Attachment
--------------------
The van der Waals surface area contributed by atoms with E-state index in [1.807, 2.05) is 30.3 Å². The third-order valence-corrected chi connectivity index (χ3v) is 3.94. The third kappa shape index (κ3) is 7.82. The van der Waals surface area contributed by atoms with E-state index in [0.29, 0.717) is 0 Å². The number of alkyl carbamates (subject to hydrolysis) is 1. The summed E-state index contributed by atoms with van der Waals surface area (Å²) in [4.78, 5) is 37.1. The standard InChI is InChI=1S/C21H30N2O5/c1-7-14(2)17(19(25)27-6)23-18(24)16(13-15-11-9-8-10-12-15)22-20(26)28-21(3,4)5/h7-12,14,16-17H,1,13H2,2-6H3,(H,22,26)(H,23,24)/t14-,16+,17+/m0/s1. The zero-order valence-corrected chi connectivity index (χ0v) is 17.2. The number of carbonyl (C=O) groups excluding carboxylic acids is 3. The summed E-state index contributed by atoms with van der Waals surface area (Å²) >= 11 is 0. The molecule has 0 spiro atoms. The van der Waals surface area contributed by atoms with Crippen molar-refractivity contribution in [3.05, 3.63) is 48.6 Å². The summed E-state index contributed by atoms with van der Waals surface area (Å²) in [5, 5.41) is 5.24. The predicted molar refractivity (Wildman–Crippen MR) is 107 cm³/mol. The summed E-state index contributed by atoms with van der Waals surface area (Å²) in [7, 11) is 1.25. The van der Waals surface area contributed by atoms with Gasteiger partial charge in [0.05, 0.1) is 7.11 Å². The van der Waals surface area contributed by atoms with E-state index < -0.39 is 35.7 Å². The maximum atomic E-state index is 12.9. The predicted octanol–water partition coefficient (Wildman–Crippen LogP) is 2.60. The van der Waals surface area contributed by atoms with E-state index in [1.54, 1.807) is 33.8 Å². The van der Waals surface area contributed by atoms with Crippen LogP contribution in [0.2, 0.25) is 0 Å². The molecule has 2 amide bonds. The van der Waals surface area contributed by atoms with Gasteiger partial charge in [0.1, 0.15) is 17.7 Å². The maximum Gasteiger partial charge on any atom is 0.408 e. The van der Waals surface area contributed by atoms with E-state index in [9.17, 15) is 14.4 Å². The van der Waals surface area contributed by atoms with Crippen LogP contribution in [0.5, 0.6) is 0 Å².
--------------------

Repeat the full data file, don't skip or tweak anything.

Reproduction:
The van der Waals surface area contributed by atoms with E-state index in [1.807, 2.05) is 30.3 Å². The third-order valence-corrected chi connectivity index (χ3v) is 3.94. The third kappa shape index (κ3) is 7.82. The van der Waals surface area contributed by atoms with E-state index in [0.29, 0.717) is 0 Å². The number of alkyl carbamates (subject to hydrolysis) is 1. The summed E-state index contributed by atoms with van der Waals surface area (Å²) in [4.78, 5) is 37.1. The standard InChI is InChI=1S/C21H30N2O5/c1-7-14(2)17(19(25)27-6)23-18(24)16(13-15-11-9-8-10-12-15)22-20(26)28-21(3,4)5/h7-12,14,16-17H,1,13H2,2-6H3,(H,22,26)(H,23,24)/t14-,16+,17+/m0/s1. The zero-order valence-corrected chi connectivity index (χ0v) is 17.2. The number of carbonyl (C=O) groups excluding carboxylic acids is 3. The summed E-state index contributed by atoms with van der Waals surface area (Å²) >= 11 is 0. The molecule has 0 spiro atoms. The van der Waals surface area contributed by atoms with Crippen molar-refractivity contribution in [3.05, 3.63) is 48.6 Å². The summed E-state index contributed by atoms with van der Waals surface area (Å²) in [5, 5.41) is 5.24. The predicted molar refractivity (Wildman–Crippen MR) is 107 cm³/mol. The summed E-state index contributed by atoms with van der Waals surface area (Å²) in [7, 11) is 1.25. The van der Waals surface area contributed by atoms with Gasteiger partial charge in [0.05, 0.1) is 7.11 Å². The van der Waals surface area contributed by atoms with E-state index < -0.39 is 35.7 Å². The maximum atomic E-state index is 12.9. The predicted octanol–water partition coefficient (Wildman–Crippen LogP) is 2.60. The van der Waals surface area contributed by atoms with E-state index in [1.54, 1.807) is 33.8 Å². The van der Waals surface area contributed by atoms with Crippen LogP contribution in [0.2, 0.25) is 0 Å². The molecule has 2 amide bonds. The van der Waals surface area contributed by atoms with Gasteiger partial charge in [0.1, 0.15) is 17.7 Å². The maximum Gasteiger partial charge on any atom is 0.408 e. The van der Waals surface area contributed by atoms with E-state index in [9.17, 15) is 14.4 Å². The van der Waals surface area contributed by atoms with Crippen LogP contribution in [0.5, 0.6) is 0 Å².